It was with amazement that Le Futiloscope recently noted the youthful craze for the bistro Bouillon Pigalle, its deviled eggs, cauliflower in cream sauce and other typically French classics. But clearly we underestimated the phenomenon. Are the millenials rediscovering home cooking? Their parents too ! On the menu of l’Ile, the new hot spot on the Ile Saint Germain, we’re regaled with leek-deviled egg, after having sipped an “anise aperitif” (like grandpa) and awaiting the “raspberry melba” for dessert. Leek in vinaigrette sauce, celery remoulade, the humble white fish, are now on the menus of all of the popular canteens, from the Mermoz, nearby to the Elysee Palace, to the Zebra, neo-brasserie in the 16th arrondissement, and an adept of the weekly menu (bangers and mash, pork chops: eat-repeat).
Because after the “broth” and the “truck stop” eateries, resuscitated by up and coming young restaurateurs, it’s the brasserie, its more middle-class version , but every bit as “typically French”, that has come out of retirement. They’ve been given face-lifts and they’re back in spades! Astair in the Passage des Panoramas will open in the fall. The décor will be “modern bourgeois”, with lots of ironwork covered in gold leaf, done by “artisans of art” (another national treasure). “What we are looking for”, one of the founders assures us, “is to re-stimulate Parisians to eat snails in evening dress, a cocktail in hand”. Maybe they should take fox-trot lessons too?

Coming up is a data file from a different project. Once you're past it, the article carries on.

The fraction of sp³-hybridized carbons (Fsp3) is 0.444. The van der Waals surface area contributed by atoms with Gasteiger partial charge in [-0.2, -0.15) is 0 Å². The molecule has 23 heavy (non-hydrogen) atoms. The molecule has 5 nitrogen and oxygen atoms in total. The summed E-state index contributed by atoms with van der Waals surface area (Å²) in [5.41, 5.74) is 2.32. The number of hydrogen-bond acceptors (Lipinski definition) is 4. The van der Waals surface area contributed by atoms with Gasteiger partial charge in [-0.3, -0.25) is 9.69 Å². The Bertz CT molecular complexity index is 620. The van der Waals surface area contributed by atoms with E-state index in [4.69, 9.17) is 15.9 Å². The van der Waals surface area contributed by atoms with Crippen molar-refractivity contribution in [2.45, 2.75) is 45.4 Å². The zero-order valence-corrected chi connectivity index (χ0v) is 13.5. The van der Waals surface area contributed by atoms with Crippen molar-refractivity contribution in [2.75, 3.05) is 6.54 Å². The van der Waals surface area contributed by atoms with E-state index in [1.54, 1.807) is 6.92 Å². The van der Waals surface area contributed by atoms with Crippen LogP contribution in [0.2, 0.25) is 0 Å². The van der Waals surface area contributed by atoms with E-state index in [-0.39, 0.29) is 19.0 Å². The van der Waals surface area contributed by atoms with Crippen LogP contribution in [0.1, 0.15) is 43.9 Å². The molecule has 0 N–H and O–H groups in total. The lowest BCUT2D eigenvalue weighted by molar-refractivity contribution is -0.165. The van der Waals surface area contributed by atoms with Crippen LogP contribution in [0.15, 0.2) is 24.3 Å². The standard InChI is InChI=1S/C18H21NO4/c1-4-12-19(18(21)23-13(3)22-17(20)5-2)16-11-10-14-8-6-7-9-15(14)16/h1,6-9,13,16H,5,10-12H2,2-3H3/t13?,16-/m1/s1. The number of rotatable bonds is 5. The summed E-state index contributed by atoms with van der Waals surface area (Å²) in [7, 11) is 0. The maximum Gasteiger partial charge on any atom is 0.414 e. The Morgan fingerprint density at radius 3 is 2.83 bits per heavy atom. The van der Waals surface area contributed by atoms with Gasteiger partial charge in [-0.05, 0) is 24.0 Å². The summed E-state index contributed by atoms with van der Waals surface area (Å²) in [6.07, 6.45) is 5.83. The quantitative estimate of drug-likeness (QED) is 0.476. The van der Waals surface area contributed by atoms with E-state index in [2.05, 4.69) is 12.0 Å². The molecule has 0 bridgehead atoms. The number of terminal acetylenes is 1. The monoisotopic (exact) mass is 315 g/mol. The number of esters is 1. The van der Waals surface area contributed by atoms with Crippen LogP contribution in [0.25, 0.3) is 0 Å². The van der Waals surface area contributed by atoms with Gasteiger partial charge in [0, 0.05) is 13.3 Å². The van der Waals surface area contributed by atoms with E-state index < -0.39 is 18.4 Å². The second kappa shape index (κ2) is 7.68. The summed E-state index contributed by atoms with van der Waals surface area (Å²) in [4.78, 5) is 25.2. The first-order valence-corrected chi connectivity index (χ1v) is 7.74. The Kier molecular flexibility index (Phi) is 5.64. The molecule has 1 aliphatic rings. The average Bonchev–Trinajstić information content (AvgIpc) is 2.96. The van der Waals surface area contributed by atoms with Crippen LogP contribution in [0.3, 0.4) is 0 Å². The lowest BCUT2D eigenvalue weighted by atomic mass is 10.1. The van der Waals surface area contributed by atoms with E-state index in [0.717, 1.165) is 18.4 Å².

And now, here’s the latest scoop: Jean-François Piège is taking over “La Poule au Pot”, a venerable institution in Les Halles for the last 80 years. Besides the chicken, so dear to Henry IV (and on the menu every Sunday) they serve Veal Stew (do we need to specify “traditional”?) , frog legs à la persillade and…once again – snails! They’ll bring out the silver and bone china, just like for a banquet under the 3rd republic pre WWII. The deco? Wallpaper, hanging lamps, tiled columns, they didn’t change a thing. The chef says he always dreamed of a place where one could cross paths with Jean Gabin and his pals. Maybe he could install their holograms in a booth. But wait, I’m confusing it with the Musée Grevin.
Yesterday’s brasseries? We didn’t go often, mostly we sent our American or Japanese buddies to soak up “local culture” (and crepes Suzette). The brasserie 2018? It over-emphasizes the ”French exception”, its heritage and its repertory. Like a time capsule or a diorama (a dinner in Paris circa 1950), we are plunged into the heart of the retro cliché that foreigners already have of Paris. It’s deliberate, of course. All the same, between this and the basic bistro that dreams of being cited in the Unesco Heritage List, the trend toward turning the capital – and its cooking – into a museum is accelerating. We can see it ending up like in “The Map and the Territory”, where the visionary Michel Houellebecq threatens to see his whole country becoming an amusement park for Chinese tourists. But don’t let yourself be discouraged by all this! Have another snail, and to soak up the sauce, there’s always a baguette!